2. ^ a b "Constitution of Oregon: Article V, Executive Department". Oregon Blue Book. Oregon State Archives. Retrieved 2007-04-21. 
  3. ^ "Temporary governor eliminated: Measure modifies line of succession". The Bend Bulletin. 
  4. ^ "Proposes amendment to Oregon Constitution to create elective office of Lieutenant Governor.". Oregon State Legislature. Retrieved 2007-04-21. 
  5. ^ "Architecture". State of Oregon Highway - Geo-Environmental Section. Retrieved 2007-04-21. 
  6. ^ "Livesley House/Mahonia Hall, Salem, Oregon 1992". Oregon Historic Photograph Collections, Salem Public Library. Retrieved January 11, 2011.
  7. ^ Oregon Historic Photograph Collections
  8. ^ a b Oregon Historic Photograph Collections
  9. ^ a b Oregon Department of Administrative Services, New State Owned Office Space Available
  10. ^ North Mall Office Building, Department of Administrative Services, Sustainable State Facilities Guidelines Policy, Pilot Project Report
  11. ^ "George Abernethy". Oregon State Library. Retrieved 2007-04-21. 
  12. ^ "Notable Oregonians: Oswald West - Governor". Oregon Blue Book. Retrieved 2007-04-21. 
  13. ^ a b "James Withycombe". Oregon State Library. Retrieved 2007-04-21. 
  14. ^ "Albin Walter Norblad". Oregon State Library. Retrieved 2007-04-21. 
  15. ^ Tim Fought and Jeff Barnard,  


See also

  • Nine governors took office without being elected via the gubernatorial line of succession:
    • Two did not run for election:
    • One transferred his powers to an acting governor (Jay Bowerman) and did not subsequently run for governor:
    • One acting governor unsuccessfully attempted to obtain a second term:
    • Four ran unsuccessfully for a second term:
    • One was elected in his own right:

Transition events


  • Sworn in at the age of 33, Jay Bowerman was the youngest person to act as governor.
  • Sworn in at the age of 34, George L. Woods was the youngest person elected governor.
  • Sworn in at the age of 71, General Charles H. Martin was the oldest governor.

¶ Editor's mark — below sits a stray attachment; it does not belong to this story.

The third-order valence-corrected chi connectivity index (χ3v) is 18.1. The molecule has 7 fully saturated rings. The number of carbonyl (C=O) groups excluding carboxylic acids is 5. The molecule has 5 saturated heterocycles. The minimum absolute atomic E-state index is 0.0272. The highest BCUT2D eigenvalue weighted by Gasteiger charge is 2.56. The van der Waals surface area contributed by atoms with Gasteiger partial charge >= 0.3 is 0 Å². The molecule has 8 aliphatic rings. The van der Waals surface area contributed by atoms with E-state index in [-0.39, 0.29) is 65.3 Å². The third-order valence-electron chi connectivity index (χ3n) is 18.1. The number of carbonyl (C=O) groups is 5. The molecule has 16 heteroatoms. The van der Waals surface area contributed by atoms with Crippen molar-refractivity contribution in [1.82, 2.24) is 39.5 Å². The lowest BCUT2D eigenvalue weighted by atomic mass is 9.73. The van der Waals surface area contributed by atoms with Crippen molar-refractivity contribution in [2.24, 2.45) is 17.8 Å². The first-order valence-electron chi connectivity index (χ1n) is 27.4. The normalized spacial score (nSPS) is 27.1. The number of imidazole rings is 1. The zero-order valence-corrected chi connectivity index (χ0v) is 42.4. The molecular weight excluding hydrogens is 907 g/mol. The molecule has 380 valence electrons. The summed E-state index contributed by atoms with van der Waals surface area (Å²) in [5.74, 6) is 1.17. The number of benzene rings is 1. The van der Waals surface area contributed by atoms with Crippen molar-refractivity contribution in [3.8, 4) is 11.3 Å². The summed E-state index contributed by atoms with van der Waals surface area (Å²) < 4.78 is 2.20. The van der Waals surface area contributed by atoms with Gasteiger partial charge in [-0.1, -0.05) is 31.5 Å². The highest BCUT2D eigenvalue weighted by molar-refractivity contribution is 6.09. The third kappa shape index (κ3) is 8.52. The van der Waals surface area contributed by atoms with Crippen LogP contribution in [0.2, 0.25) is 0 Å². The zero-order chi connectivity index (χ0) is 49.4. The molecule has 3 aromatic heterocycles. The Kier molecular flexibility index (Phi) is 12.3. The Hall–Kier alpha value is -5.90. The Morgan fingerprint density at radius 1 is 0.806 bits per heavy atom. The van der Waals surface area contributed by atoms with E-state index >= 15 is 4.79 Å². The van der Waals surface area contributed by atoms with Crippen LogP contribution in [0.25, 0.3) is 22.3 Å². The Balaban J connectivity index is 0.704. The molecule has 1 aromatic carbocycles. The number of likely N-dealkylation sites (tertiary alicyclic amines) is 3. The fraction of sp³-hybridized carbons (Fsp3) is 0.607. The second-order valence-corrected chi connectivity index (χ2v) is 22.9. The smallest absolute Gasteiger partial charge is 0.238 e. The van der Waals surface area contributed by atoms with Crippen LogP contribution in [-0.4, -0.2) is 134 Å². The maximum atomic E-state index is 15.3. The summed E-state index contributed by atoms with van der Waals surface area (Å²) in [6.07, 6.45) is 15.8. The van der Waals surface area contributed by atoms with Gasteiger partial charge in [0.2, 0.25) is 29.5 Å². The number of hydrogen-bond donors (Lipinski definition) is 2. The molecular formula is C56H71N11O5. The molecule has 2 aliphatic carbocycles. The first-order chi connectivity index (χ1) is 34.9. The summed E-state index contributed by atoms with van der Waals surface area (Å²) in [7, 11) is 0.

Age records

Note: These facts apply only to persons who have held the governorship under Oregon statehood.

Gubernatorial data


This article was sourced from Creative Commons Attribution-ShareAlike License; additional terms may apply. World Heritage Encyclopedia content is assembled from numerous content providers, Open Access Publishing, and in compliance with The Fair Access to Science and Technology Research Act (FASTR), Wikimedia Foundation, Inc., Public Library of Science, The Encyclopedia of Life, Open Book Publishers (OBP), PubMed, U.S. National Library of Medicine, National Center for Biotechnology Information, U.S. National Library of Medicine, National Institutes of Health (NIH), U.S. Department of Health & Human Services, and, which sources content from all federal, state, local, tribal, and territorial government publication portals (.gov, .mil, .edu). Funding for and content contributors is made possible from the U.S. Congress, E-Government Act of 2002.
Crowd sourced content that is contributed to World Heritage Encyclopedia is peer reviewed and edited by our editorial staff to ensure quality scholarly research articles.
By using this site, you agree to the Terms of Use and Privacy Policy. World Heritage Encyclopedia™ is a registered trademark of the World Public Library Association, a non-profit organization.

Copyright © World Library Foundation. All rights reserved. eBooks from Project Gutenberg are sponsored by the World Library Foundation,
a 501c(4) Member's Support Non-Profit Organization, and is NOT affiliated with any governmental agency or department.